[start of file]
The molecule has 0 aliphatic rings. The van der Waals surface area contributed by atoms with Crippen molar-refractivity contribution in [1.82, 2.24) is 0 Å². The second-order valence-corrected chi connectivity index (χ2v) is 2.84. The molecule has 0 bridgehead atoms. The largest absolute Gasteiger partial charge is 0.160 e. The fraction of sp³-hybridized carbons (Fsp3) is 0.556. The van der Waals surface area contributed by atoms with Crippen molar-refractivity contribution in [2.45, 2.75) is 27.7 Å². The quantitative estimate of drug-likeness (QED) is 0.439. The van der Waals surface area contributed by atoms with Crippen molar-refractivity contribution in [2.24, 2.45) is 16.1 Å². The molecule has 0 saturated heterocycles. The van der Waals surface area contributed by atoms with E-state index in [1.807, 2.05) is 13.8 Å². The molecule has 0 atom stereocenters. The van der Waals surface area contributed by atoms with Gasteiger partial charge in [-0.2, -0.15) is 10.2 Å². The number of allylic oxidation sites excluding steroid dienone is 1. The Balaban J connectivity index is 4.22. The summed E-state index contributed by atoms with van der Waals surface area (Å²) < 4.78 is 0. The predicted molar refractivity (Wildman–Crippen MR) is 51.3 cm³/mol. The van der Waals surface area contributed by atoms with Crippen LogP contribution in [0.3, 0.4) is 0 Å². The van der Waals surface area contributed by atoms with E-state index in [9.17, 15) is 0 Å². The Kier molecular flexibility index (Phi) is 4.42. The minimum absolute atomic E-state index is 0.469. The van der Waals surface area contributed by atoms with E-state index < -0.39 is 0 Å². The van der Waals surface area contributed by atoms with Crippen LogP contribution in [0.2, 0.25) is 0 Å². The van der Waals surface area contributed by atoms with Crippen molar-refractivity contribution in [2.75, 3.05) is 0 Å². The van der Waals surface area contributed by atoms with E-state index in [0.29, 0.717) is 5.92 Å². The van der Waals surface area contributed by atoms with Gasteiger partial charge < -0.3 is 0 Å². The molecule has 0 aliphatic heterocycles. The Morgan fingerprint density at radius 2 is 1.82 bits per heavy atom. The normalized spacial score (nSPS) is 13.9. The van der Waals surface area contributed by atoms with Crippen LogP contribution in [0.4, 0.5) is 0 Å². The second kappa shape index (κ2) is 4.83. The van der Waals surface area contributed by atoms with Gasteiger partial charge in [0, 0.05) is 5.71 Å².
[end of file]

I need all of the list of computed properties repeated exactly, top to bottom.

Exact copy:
The molecule has 0 aliphatic rings. The van der Waals surface area contributed by atoms with Crippen molar-refractivity contribution in [1.82, 2.24) is 0 Å². The second-order valence-corrected chi connectivity index (χ2v) is 2.84. The molecule has 0 bridgehead atoms. The largest absolute Gasteiger partial charge is 0.160 e. The fraction of sp³-hybridized carbons (Fsp3) is 0.556. The van der Waals surface area contributed by atoms with Crippen molar-refractivity contribution in [2.45, 2.75) is 27.7 Å². The quantitative estimate of drug-likeness (QED) is 0.439. The van der Waals surface area contributed by atoms with Crippen molar-refractivity contribution in [2.24, 2.45) is 16.1 Å². The molecule has 0 saturated heterocycles. The van der Waals surface area contributed by atoms with E-state index in [1.807, 2.05) is 13.8 Å². The molecule has 0 atom stereocenters. The van der Waals surface area contributed by atoms with Gasteiger partial charge in [-0.2, -0.15) is 10.2 Å². The number of allylic oxidation sites excluding steroid dienone is 1. The Balaban J connectivity index is 4.22. The summed E-state index contributed by atoms with van der Waals surface area (Å²) < 4.78 is 0. The predicted molar refractivity (Wildman–Crippen MR) is 51.3 cm³/mol. The van der Waals surface area contributed by atoms with Crippen LogP contribution in [0.3, 0.4) is 0 Å². The van der Waals surface area contributed by atoms with E-state index in [9.17, 15) is 0 Å². The Kier molecular flexibility index (Phi) is 4.42. The minimum absolute atomic E-state index is 0.469. The van der Waals surface area contributed by atoms with E-state index < -0.39 is 0 Å². The van der Waals surface area contributed by atoms with Crippen LogP contribution in [0.2, 0.25) is 0 Å². The van der Waals surface area contributed by atoms with Crippen molar-refractivity contribution in [2.75, 3.05) is 0 Å². The van der Waals surface area contributed by atoms with E-state index in [0.29, 0.717) is 5.92 Å². The van der Waals surface area contributed by atoms with Gasteiger partial charge < -0.3 is 0 Å². The molecule has 0 aliphatic heterocycles. The Morgan fingerprint density at radius 2 is 1.82 bits per heavy atom. The normalized spacial score (nSPS) is 13.9. The van der Waals surface area contributed by atoms with Crippen LogP contribution in [0.4, 0.5) is 0 Å². The second kappa shape index (κ2) is 4.83. The van der Waals surface area contributed by atoms with Gasteiger partial charge in [0, 0.05) is 5.71 Å².